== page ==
Joan B. Cannon, EdD, is associate professor of psychology and faculty advisor to Psi Chi (1996-present) at the University of Massachusetts Lowell. She earned her bachelor's degree in psychology from Saint. Mary's College (Notre Dame, Indiana), master's degree from Boston University and doctoral degree from Clark University. She currently teaches courses in Personality and Human Development and has been active in online teaching and in conducting a variety of career seminars. Her research focuses on organizational change, role conflict, dual-career families, and personality. She is the author of dozens of articles, book chapters (e.g., "Developing Job Search Skills: A Training Program for Psychology Majors" in Woods, P.J. ; Is Psychology the Major for You?) and editor of two books, Resources for Affirmative Action, and Personality Psychology: Insights, Issues, Case Histories and Applications. She was awarded the Haskell Teaching Award for Distinguished Teaching in 1996, the 2003 Department of Psychology Distinguished Teaching Award, and the University of Massachusetts Lowell Student Organization Advisor for the 2003-04 year.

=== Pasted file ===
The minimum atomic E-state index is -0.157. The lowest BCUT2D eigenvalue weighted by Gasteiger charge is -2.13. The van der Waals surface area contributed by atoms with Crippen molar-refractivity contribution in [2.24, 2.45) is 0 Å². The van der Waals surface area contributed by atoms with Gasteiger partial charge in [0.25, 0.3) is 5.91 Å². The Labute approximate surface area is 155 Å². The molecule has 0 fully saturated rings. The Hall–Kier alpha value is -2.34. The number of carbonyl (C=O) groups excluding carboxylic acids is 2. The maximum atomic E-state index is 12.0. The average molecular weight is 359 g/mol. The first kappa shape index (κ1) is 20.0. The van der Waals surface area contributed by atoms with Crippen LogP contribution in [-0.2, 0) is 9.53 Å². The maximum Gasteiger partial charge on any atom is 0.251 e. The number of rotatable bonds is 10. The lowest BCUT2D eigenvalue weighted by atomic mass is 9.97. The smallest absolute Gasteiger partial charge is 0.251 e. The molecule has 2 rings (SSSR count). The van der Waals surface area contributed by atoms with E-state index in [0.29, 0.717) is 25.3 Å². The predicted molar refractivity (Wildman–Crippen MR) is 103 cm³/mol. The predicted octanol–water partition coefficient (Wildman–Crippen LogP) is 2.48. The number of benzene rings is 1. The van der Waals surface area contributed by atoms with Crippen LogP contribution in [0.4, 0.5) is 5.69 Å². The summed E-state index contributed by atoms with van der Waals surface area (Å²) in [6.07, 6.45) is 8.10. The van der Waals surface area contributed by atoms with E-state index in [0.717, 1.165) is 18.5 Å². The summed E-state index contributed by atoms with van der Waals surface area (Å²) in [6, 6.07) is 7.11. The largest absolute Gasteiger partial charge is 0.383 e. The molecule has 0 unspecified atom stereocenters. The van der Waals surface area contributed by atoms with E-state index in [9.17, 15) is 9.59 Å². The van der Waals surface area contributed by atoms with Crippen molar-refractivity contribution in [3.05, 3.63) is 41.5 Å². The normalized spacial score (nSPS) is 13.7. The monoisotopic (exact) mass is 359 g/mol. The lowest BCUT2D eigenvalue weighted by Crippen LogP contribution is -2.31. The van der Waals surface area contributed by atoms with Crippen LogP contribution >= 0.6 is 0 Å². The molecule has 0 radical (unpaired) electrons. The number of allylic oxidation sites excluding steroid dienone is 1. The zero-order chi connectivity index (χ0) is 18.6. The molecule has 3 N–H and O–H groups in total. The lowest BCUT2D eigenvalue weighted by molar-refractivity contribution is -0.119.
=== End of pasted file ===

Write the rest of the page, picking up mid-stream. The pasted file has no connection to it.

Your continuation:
Spring 2005 issue of Eye on Psi Chi (Vol. 9, No. 3, pp. 26-28), published by Psi Chi, The National Honor Society in Psychology (Chattanooga, TN). Copyright, 2005, Psi Chi, The National Honor Society in Psychology. All rights reserved.